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14th December 2012

Clear Water

Charities with subsidiaries should beware excessive control leading to unexpected liabilities, write David Browne and Chris Knight in this Winter’s Charities Appeals Supplement for New Law Journal.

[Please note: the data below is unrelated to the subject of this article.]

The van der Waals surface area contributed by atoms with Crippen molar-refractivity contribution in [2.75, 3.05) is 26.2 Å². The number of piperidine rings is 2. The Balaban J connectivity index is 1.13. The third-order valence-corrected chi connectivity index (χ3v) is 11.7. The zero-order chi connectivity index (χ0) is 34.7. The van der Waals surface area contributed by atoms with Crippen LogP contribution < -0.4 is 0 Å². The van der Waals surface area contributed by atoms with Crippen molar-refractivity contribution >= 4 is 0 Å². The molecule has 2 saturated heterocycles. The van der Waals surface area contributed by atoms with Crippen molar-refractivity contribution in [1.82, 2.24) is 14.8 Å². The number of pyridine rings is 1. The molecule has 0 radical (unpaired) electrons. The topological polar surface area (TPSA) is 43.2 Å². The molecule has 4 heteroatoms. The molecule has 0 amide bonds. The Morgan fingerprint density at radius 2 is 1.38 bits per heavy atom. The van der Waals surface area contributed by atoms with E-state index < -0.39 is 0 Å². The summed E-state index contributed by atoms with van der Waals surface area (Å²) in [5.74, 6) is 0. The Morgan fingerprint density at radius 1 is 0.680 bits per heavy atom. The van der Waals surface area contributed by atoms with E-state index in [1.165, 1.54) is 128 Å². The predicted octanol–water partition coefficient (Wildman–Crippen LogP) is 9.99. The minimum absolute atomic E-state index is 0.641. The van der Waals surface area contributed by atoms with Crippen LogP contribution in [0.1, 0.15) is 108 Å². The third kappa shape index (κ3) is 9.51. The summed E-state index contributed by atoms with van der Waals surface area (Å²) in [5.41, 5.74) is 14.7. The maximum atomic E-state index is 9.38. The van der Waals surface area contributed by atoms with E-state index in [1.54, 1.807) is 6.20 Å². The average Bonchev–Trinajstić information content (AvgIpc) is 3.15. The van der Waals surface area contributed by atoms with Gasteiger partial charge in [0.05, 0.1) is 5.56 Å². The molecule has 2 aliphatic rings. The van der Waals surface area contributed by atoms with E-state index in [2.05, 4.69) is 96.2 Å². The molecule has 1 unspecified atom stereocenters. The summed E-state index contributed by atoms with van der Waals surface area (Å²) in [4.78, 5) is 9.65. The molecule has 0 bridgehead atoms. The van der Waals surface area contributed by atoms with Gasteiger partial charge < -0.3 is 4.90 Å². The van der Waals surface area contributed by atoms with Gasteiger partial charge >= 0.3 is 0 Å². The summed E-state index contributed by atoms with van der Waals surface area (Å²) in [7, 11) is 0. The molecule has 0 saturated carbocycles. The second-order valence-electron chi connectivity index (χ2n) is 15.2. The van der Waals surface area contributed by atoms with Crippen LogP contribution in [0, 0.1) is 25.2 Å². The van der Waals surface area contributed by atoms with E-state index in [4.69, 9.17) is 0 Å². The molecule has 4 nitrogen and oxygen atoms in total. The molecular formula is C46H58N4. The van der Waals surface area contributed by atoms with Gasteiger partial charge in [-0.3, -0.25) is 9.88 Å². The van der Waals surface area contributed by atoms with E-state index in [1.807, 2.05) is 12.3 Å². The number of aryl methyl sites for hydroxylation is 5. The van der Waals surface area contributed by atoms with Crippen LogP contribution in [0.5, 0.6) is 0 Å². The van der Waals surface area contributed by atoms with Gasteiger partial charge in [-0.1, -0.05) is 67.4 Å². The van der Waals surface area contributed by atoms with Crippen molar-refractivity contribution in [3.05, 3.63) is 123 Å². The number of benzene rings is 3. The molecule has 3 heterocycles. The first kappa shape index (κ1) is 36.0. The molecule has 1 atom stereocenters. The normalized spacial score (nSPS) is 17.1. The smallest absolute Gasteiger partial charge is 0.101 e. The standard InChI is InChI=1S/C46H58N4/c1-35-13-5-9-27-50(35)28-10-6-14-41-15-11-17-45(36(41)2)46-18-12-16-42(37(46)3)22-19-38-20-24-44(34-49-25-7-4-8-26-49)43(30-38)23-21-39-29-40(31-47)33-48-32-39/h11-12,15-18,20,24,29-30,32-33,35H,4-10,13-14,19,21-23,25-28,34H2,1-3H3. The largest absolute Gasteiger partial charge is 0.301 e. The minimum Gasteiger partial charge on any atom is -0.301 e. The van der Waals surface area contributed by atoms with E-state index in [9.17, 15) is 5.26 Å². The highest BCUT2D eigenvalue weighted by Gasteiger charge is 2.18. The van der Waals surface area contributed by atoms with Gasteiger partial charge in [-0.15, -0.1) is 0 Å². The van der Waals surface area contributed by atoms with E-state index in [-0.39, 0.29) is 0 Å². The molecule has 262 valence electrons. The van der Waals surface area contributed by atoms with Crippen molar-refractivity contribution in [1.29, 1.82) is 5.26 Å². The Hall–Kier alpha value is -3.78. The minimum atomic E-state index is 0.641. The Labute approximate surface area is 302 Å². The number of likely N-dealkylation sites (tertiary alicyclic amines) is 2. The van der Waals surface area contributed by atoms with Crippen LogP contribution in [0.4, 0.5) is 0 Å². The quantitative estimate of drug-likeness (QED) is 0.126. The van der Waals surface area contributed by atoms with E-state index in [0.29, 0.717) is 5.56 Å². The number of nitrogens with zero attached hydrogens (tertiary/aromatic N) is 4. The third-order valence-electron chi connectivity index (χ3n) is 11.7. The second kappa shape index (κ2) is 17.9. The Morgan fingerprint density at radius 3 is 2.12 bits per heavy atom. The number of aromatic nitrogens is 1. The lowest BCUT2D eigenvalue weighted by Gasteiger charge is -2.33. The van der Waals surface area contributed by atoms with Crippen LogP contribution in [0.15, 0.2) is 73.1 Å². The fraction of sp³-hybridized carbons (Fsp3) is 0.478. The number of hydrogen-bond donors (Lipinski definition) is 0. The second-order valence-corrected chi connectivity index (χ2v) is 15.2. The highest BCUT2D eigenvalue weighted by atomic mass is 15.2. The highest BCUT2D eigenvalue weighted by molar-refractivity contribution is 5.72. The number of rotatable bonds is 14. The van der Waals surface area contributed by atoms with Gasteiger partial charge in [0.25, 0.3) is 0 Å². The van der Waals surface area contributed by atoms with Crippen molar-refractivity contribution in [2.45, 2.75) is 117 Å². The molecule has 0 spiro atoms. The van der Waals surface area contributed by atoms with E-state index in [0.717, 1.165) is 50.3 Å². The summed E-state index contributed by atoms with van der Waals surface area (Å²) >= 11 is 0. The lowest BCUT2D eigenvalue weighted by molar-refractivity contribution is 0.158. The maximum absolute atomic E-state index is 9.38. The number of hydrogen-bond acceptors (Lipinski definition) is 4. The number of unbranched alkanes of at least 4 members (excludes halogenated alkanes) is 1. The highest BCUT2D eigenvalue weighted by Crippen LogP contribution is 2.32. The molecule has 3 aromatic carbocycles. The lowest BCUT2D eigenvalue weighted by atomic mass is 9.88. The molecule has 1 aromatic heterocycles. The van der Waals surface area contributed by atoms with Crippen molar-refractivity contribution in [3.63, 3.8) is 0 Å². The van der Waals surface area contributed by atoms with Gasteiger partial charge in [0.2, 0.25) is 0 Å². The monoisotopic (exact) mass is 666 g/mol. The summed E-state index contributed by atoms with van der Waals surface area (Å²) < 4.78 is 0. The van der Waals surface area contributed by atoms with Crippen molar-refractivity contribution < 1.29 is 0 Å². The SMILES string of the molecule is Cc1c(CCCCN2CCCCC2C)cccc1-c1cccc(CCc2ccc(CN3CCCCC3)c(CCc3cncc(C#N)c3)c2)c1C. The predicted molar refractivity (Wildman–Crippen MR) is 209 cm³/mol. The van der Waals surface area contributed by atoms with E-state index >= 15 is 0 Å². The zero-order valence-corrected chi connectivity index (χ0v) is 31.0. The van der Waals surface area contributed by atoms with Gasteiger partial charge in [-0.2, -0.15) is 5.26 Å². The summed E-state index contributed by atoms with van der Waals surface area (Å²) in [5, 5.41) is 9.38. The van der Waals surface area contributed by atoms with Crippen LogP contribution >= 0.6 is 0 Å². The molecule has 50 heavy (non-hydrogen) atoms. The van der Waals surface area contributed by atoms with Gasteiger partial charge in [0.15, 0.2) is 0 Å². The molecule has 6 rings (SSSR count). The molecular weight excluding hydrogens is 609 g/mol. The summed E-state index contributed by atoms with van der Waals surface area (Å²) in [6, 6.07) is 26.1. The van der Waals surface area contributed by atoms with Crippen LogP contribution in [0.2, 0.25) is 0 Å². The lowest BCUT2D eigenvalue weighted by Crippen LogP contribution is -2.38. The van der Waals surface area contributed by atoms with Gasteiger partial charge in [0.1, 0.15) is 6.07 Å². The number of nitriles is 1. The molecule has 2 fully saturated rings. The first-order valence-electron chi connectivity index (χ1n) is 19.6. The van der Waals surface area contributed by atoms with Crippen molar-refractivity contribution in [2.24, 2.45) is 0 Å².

Subsidiaries are usually used by charities to ring-fence liability, undertake non-primary purpose trading or for strategic reasons. Control for the parent charity is important to ensure group consistency and manage risk. However a Court of Appeal case this year has shown a parent can be liable for the faults of its subsidiary if it assumes responsibility for the circumstances which lead to the liability. The case concerned health and safety of employees but it could also apply more widely. David and Chris consider a number of points of particular relevance for charities with subsidiaries and you can read their article here.

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